Thursday, August 17, 2000
Busy Patton shines at Demo convention
By Patrick Crowley
The Cincinnati Enquirer
LOS ANGELES The traffic was heavy on Santa Monica Boulevard on Wednesday morning, making Kentucky Gov. Paul Patton 10 minutes late for the speech he was to deliver to the South Carolina delegates to the Democratic National Convention.
The preceding evening was a late night for Mr. Patton. The Democratic Governors Association, a nationwide organization he chairs, hosted a party at Sony Columbia Pictures Studios.
He is quiet and obviously tired as he peers out of the window of a white van taking him to the Beverly Hills Holiday Inn.
Todd Bledsoe, an aide to Mr. Patton who worked in the White House, hands Mr. Patton some notes for the speech.
Legendary work habits
The van pulls up to the hotel's front door, and it is a different Mr. Patton who emerges, his signature smile beaming, his booming voice offering greetings to the South Carolina Democrats there to welcome him.
He's tired, said Rusty Chevruont, the governor's spokesman. But this will get him going.
The limelight has shone on Mr. Patton during this week's Democratic convention. His roles as chairman of the governors association, as a co-chairman of the convention and as the leading Democrat in Kentucky's delegation have kept him in the spotlight.
Mr. Patton hustles to the lectern, then twice brings the South Carolina delegates to their feet.
The inspiration that we get from this convention is going to give us the tools that we need to talk to people about what is really important in this election and what is really important for our country, Mr. Patton said.
It's like an old country revival. We have to get re-
dedicated and reinvigorated, and that's what's going to happen, not just all over Kentucky or all over South Carolina, but all over America after this convention.
Mr. Patton's schedule for this week is 36 pages long, an ambitious agenda even for someone whose work habits are becoming part of Frankfort lore. Since arriving in Los Angeles on Saturday morning, nearly every waking hour has been scripted with a meeting, breakfast, luncheon, dinner, party, speech or some other event.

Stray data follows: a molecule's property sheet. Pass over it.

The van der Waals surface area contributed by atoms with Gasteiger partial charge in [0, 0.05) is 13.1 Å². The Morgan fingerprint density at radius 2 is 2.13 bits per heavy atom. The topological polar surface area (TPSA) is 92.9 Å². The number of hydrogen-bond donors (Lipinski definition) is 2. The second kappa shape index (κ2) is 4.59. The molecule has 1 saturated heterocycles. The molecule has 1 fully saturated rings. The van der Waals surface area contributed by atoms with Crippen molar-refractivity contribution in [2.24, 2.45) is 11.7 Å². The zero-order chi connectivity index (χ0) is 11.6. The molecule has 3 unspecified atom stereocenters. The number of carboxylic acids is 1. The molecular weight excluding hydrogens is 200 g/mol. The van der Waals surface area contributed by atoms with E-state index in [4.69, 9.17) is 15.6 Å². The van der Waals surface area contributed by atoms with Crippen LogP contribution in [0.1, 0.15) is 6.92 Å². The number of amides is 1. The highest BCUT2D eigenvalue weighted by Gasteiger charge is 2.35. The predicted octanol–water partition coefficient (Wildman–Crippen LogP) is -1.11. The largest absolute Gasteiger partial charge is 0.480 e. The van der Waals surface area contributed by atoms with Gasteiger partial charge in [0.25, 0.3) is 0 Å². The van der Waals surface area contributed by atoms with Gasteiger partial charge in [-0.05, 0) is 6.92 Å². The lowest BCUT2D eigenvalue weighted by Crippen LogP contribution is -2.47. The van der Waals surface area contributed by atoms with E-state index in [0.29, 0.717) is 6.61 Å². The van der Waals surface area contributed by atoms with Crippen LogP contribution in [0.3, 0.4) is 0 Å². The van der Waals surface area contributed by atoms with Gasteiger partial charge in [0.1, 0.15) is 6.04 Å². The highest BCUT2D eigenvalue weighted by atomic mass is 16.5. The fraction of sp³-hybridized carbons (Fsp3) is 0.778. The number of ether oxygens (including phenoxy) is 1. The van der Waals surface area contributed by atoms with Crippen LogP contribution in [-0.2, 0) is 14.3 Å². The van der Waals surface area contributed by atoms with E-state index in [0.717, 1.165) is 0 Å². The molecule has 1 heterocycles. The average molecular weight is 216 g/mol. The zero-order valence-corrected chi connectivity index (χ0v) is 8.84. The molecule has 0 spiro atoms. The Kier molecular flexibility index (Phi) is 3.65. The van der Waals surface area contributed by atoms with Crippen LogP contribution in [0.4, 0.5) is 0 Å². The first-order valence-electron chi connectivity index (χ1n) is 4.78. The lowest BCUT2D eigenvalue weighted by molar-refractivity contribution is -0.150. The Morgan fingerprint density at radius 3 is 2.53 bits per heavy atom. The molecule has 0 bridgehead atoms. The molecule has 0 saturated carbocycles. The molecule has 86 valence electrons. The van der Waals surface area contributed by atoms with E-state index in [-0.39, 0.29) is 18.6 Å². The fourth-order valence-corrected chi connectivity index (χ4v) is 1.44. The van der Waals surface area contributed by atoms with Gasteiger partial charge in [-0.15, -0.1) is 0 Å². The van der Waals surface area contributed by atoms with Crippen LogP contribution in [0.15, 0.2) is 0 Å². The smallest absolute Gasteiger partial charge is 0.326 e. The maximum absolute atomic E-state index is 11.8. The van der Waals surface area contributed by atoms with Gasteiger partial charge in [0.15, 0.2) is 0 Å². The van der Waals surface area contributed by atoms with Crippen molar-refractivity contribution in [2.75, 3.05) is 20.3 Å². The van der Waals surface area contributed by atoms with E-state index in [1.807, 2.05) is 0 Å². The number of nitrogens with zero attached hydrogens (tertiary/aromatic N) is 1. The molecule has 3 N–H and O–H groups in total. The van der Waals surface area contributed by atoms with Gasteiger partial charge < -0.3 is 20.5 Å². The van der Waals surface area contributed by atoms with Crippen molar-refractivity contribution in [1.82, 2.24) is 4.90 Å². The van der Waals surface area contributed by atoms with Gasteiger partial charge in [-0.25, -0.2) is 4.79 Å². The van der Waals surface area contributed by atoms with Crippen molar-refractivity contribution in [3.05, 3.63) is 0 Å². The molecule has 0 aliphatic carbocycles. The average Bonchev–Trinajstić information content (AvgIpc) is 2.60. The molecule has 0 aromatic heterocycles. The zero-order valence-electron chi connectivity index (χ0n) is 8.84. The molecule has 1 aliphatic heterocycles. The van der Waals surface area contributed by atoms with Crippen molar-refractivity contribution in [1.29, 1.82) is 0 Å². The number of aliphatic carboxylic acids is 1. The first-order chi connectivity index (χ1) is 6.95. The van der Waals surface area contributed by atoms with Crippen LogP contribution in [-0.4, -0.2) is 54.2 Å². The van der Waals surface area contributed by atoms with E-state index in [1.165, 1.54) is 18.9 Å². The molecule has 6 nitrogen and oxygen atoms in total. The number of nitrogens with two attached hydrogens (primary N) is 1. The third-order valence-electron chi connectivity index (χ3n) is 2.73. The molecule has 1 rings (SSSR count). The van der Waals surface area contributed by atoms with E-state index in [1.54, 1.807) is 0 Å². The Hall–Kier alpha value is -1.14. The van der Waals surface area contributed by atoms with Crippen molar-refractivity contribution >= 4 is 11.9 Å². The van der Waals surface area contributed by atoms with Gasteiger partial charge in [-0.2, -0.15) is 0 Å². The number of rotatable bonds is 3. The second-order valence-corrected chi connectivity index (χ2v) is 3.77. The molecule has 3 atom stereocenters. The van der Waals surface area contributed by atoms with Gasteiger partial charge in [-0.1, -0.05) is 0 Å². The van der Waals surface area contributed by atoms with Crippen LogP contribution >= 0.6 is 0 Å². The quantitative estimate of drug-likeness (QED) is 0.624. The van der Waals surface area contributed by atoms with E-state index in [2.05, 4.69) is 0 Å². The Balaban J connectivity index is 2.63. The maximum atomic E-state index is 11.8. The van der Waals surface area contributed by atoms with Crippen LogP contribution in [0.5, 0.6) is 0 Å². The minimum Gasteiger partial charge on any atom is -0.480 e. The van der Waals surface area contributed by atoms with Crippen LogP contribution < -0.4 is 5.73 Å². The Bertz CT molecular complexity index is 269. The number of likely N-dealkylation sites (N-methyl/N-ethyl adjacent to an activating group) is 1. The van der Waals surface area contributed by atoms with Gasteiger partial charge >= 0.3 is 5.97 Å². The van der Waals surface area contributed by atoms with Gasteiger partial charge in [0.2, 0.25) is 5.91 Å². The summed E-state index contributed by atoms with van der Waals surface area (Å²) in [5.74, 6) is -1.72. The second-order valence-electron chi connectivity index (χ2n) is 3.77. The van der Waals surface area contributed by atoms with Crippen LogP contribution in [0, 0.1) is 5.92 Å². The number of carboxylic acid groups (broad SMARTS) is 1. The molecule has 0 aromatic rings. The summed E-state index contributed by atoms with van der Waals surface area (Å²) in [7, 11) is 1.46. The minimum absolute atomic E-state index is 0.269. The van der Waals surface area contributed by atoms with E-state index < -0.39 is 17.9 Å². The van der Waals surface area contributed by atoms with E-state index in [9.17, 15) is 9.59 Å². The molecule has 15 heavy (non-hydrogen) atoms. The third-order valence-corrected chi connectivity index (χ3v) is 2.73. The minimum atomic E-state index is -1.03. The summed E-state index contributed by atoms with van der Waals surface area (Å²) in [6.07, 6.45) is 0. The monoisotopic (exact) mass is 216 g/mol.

Preparing for next race
The rest of Wednesday goes like this:
A similar speech to the West Virginia delegation.
Lunch with Kentucky delegates, then another luncheon with Democratic governors.
Satellite interviews with television stations back in Kentucky.
The convention's evening session, followed by an ABC News reception at the Los Angeles Museum of Contemporary Art.
Dinner with Kentucky delegates.
Mr. Patton readily admits that part of his efforts at the convention are geared toward building a national base of donors he will need for his probable run for U.S. Senate in 2004.
That race, which will be against incumbent Republican U.S. Sen. Jim Bunning of Northern Kentucky, will cost at least $5 million.
Everything you do relates to building and putting yourself in a position to do a job and also to be able to win the job, Mr. Patton said.
Certainly I have tried to use my position to exert leadership to do something important, and at the same time demonstrate I could effectively do other jobs ... and get acquainted with people that would help me gain that office.
Lexington lawyer and lobbyist Terry McBrayer, a delegate and close political adviser to Mr. Patton, said the governor has raised his national profile.
When Paul Patton needs help down the road, people who were here are going to remember who he is, said Mr. McBrayer.
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Busy Patton shines at Demo convention